Monday, August 25, 2014
Folk Dance Traditions: The cossiers
José María had long had an association with folk-dance traditions on the island. Two years after Casa Oliver closed, he was awarded the Belgian Order of the Crown. His relationship with Belgium had also gone back to 1962, when he had arranged for the Folkloric Group to perform for disabled visitors from Belgium in Santa Ponsa. He was, therefore, just the man that Thurrock International Folk Dance was looking for. It wished to get to know the folk-dance traditions of Mallorca, and José María threw a reception in the group's honour at Casa Oliver and made sure that its members got in free to various shows.
What Thurrock International Folk Dance did with the knowledge it gleaned is unknown. It was doubtless interested in Mallorcan folk dance, but - and I hope I am not doing its memory an injustice - it is just possible that it was one of those groups who managed to come to Mallorca as a "closed" group and who therefore got package travel prices lower than normal airfares. When it came in 1962, folk dance, as with anything traditional in Mallorca, was under threat. This was right at the time when mass tourism and migration to the coasts from the countryside were starting to do their best (or worst) to undermine traditions.
Nevertheless, around this time there were specific efforts to attract tourists to these traditions. The town of Algaida produced a short leaflet. It featured four dancers waving what look like hankies and a fifth dancer dressed as a demon. They were the town's cossiers.
Documentary evidence of the existence of these folk dancers dates back to Sóller in 1544. Many towns came to have cossier troupes, but the number of towns dwindled. Today, there are, in addition to Palma, only five - Manacor, Alaró, Pollensa, Algaida and its immediate neighbour, Montuïri - and of these, the latter two are the only towns where the cossier tradition has been virtually unbroken for centuries (Algaida had a short break not long after it produced its leaflet, but the tradition was swiftly revived in 1973).
The gaps in the tradition have been very much longer elsewhere. In Pollensa, for instance, it was some fifty years before the cossiers were brought back to life at the annual La Patrona fiestas, having previously been a feature of the June Sant Pere fiesta in Puerto Pollensa, something which had come to a halt at the end of the 1920s. The cossiers are now very much a part of the celebrations on the day of La Patrona, but their tradition in Pollensa is nothing like as strong as it is in Algaida or especially in Montuïri.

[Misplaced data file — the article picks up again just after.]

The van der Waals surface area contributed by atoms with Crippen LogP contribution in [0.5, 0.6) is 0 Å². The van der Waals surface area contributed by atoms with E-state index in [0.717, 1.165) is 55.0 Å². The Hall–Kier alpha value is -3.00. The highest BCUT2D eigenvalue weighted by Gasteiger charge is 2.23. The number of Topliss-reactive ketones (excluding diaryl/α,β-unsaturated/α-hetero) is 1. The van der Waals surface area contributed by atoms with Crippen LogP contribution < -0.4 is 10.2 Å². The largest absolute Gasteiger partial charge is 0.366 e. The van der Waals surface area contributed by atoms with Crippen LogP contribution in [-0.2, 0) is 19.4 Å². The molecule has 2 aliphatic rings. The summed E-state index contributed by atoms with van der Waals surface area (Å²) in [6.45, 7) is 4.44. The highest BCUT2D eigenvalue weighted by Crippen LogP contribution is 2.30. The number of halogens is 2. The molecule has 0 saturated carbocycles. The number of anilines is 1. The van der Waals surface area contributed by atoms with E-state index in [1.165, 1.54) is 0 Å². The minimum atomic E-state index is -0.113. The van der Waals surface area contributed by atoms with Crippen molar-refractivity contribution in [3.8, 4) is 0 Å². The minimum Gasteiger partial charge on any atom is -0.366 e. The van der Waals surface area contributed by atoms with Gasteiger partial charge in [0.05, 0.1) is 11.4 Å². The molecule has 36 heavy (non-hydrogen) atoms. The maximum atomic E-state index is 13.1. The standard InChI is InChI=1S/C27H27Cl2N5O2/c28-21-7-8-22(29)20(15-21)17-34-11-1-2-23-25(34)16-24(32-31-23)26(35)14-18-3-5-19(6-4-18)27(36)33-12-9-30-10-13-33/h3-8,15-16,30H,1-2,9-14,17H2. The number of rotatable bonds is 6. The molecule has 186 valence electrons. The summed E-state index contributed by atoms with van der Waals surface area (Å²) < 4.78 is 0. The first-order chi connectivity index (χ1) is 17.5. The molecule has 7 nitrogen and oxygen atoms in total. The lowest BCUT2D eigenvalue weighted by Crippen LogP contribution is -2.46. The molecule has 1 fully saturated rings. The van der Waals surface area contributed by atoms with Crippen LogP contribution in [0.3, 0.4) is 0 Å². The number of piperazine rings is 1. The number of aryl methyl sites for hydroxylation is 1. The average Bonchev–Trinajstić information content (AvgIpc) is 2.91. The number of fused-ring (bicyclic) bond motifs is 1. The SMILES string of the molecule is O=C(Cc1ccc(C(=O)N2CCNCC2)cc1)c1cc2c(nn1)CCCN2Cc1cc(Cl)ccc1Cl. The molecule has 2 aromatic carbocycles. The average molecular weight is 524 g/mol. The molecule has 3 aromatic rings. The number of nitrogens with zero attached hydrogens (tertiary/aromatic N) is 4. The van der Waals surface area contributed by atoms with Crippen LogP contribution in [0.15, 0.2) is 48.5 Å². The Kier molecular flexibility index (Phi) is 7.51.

Written evidence of the cossiers in Montuïri can be found from the 1820s, though the tradition there is much older. And it is this nearly two-hundred-year-old evidence which acts as the template for cossiers elsewhere. Three pairs of men, the lady and the devil, a collision of good and bad, which provides further evidence to suggest that the cossiers' dances are rooted in ancient paganism that passed through Catalan tradition before being transplanted in Mallorca. And these dances are defined. There is, for instance, the "flower of myrtle" dance, the "Master John" dance and also the "midnight" dance.
This latter dance had, in effect, been lost for more than sixty years. But it has been revived. At the Sant Bartomeu celebrations in Montuïri last weekend, they danced the "midnight" dance.
Would Thurrock International Folk Dance have witnessed the cossiers? Possibly so. And would the "flower of myrtle" have been danced somewhere in Essex as a consequence? Who knows? But there is one connection between the Mallorcan cossiers and English folk dance. Morris Dancers also have set dances, and some (those without the sticks) are not that far removed from those of the cossiers. It is said that Morris dance comes from Moorish dance in Spain.